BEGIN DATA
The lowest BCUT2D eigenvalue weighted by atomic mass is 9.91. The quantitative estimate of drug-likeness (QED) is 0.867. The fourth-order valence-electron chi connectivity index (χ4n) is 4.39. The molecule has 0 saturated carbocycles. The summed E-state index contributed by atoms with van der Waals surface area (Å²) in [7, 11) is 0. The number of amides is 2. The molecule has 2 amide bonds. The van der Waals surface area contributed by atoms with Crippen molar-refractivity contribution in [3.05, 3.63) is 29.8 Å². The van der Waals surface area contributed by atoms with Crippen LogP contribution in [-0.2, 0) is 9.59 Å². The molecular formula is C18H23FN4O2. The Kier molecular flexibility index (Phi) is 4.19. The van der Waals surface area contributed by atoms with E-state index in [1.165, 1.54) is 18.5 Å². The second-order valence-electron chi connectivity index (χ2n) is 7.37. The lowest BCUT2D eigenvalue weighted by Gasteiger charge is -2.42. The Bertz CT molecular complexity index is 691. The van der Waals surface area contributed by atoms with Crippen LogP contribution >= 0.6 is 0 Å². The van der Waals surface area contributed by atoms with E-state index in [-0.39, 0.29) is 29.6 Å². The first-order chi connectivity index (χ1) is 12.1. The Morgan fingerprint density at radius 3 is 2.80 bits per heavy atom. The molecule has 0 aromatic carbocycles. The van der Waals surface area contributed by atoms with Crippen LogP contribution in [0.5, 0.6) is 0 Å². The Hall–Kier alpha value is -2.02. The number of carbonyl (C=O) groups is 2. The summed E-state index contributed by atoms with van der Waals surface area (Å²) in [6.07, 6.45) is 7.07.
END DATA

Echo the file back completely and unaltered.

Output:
The lowest BCUT2D eigenvalue weighted by atomic mass is 9.91. The quantitative estimate of drug-likeness (QED) is 0.867. The fourth-order valence-electron chi connectivity index (χ4n) is 4.39. The molecule has 0 saturated carbocycles. The summed E-state index contributed by atoms with van der Waals surface area (Å²) in [7, 11) is 0. The number of amides is 2. The molecule has 2 amide bonds. The van der Waals surface area contributed by atoms with Crippen molar-refractivity contribution in [3.05, 3.63) is 29.8 Å². The van der Waals surface area contributed by atoms with Crippen LogP contribution in [-0.2, 0) is 9.59 Å². The molecular formula is C18H23FN4O2. The Kier molecular flexibility index (Phi) is 4.19. The van der Waals surface area contributed by atoms with E-state index in [1.165, 1.54) is 18.5 Å². The second-order valence-electron chi connectivity index (χ2n) is 7.37. The lowest BCUT2D eigenvalue weighted by Gasteiger charge is -2.42. The Bertz CT molecular complexity index is 691. The van der Waals surface area contributed by atoms with Crippen LogP contribution >= 0.6 is 0 Å². The van der Waals surface area contributed by atoms with E-state index in [-0.39, 0.29) is 29.6 Å². The first-order chi connectivity index (χ1) is 12.1. The Morgan fingerprint density at radius 3 is 2.80 bits per heavy atom. The molecule has 0 aromatic carbocycles. The van der Waals surface area contributed by atoms with Crippen LogP contribution in [0.5, 0.6) is 0 Å². The Hall–Kier alpha value is -2.02. The number of carbonyl (C=O) groups is 2. The summed E-state index contributed by atoms with van der Waals surface area (Å²) in [6.07, 6.45) is 7.07.